Mrs. Harris Goes to Paris is one of those rare romantic comedy dramas that should appeal to a range of age groups.
While younger adults seem to be the target of many such movies, Mrs Harris also offers plenty for older age groups. The reason – Mrs Harris is a ‘mature’ woman and her love is for a dress – or more specifically a Christian Dior gown.
There is a romantic sub-plot aimed at the younger market but the star of the movie is Mrs Harris and clothes.
When we meet Mrs Ada Harris (Lesley Manville) she’s busy cleaning the houses of the wealthy in London in the late 1950s.
It’s clear she is super-efficient, reliable, hard-working and caring. She also has good friends in fellow cleaner Vi (Ellen Thomas) and bookmaker Archie (Jason Isaacs).
At the same time she’s still grieving for her husband who went missing in action during the second world war.
Mrs Harris’ life changes when she sees a £500 Dior dress belonging to one of her clients (Anna Chancellor). She instantly falls in love with the dress and decides she too wants a haute couture gown.
While initially it’s a financial impossibility, numerous events transpire which ensure her dream becomes a reality. Those events include confirmation of her husband’s death during the war and her subsequent entitlement to a widow’s pension, including back-pay. She also has some good luck.
The movie then follows her adventures in Paris as she aims to buy her dream gown. Her arrival at Dior’s headquarters causes a great stir especially with haughty manager and creative director, Claudine Colbert (Isabelle Huppert). Madame Colbert has no intention of selling a Dior gown to an English cleaning lady and tries to have Mrs Harris removed from the premises.
Thanks to the chivalrous Marquis de Chassagne (Lambert Wilson), Dior’s top model Natasha (Alba Baptista) and its shy accountant André Fauvel (Lucas Bravo) not only does Mrs Harris see Dior’s exclusive anniversary collection but also buys her dream dress.
What she doesn’t realise is that her dress will take at least a week to make and involve numerous fittings. This results in several interactions with key Dior staff including Marguerite (Roxane Duran) and Monsieur Carré (Bertrand Poncet).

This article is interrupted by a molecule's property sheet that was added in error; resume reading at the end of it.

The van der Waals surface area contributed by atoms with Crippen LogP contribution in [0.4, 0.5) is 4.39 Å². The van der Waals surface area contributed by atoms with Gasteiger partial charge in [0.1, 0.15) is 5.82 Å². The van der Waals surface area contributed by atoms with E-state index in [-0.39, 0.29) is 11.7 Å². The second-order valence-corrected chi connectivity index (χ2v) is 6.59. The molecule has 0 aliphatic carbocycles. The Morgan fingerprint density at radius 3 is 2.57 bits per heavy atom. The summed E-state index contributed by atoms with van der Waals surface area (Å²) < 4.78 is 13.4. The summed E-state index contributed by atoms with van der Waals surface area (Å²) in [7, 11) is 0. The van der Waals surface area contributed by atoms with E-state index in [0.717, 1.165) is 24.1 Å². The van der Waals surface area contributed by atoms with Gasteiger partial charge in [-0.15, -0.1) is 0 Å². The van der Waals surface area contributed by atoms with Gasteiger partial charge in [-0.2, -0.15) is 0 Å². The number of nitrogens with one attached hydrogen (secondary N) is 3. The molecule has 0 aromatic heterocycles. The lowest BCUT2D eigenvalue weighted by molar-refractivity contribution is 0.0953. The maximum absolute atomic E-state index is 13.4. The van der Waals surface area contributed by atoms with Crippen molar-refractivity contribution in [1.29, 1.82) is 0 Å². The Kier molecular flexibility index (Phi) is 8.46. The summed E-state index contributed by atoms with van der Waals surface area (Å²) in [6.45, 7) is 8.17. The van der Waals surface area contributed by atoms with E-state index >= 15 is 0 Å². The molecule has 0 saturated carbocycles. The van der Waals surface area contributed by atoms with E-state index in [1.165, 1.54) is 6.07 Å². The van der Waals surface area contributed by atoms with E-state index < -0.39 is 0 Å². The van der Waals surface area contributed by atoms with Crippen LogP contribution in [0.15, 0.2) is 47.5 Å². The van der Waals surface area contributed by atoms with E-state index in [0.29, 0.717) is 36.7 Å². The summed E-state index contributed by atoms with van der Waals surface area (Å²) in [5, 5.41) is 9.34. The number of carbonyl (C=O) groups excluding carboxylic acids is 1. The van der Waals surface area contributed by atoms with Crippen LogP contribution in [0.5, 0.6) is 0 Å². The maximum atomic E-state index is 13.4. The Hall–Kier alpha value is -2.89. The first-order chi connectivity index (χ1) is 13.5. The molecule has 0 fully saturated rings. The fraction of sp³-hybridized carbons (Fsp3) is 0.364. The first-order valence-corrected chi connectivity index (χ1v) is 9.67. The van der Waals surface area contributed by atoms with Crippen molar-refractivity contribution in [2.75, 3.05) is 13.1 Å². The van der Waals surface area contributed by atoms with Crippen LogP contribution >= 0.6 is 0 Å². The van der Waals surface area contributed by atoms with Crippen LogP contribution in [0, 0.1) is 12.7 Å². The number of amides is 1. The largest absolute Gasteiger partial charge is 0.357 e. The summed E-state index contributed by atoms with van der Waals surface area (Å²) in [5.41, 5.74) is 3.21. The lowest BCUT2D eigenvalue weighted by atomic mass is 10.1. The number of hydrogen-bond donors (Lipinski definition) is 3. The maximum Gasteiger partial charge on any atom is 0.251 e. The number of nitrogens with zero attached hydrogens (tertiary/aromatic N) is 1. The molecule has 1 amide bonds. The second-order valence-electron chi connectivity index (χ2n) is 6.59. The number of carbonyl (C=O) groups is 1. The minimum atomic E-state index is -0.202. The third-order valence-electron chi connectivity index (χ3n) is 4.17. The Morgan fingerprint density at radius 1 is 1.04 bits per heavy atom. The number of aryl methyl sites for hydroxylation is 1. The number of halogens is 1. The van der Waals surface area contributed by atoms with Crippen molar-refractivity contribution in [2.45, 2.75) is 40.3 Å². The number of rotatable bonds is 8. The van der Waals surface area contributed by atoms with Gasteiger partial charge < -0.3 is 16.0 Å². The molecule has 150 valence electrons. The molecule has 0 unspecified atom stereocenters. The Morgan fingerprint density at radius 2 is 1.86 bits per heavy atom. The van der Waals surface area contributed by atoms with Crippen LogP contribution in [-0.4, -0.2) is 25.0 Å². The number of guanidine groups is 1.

Fauvel offers Mrs Harris the use of his sister’s room and wardrobe for the week. It’s a decision that changes the life of just about everyone Mrs Harris comes in contact with in Paris.
Needless to say she comes back to London a changed woman, although her kind and caring nature is still there, with a near catastrophic result. However, she sees herself very differently by the end of the movie.
Manville’s acting is one of the highlights of Mrs. Harris Goes to Paris. She brilliantly brings to life her character’s decency, sense of humour and the often deflating impact of the many challenges and knocks she experiences in fulfilling her dream.
The clothes are the movie’s other delight. The dresses on show include re-created originals from the House of Dior (the fashion house collaborated with the production) and stunning creations by costume designer Jenny Beavan. The clothes add to the movie’s fantasy and feel-good vibe.
While the movie, which is based on Paul Gallico’s 1958 novel, is pure fantasy, it’s also a joyful celebration of both beautiful clothes and a very good person. As such it’s not only thoroughly entertaining but also offers a couple of hours of welcome, enjoyable escapism.
Mrs. Harris Goes to Paris opens in cinemas on Thursday October 27.
*Photo credit Credit: Dávid Lukács / © 2021 Ada Films Ltd – Harris Squared Kft
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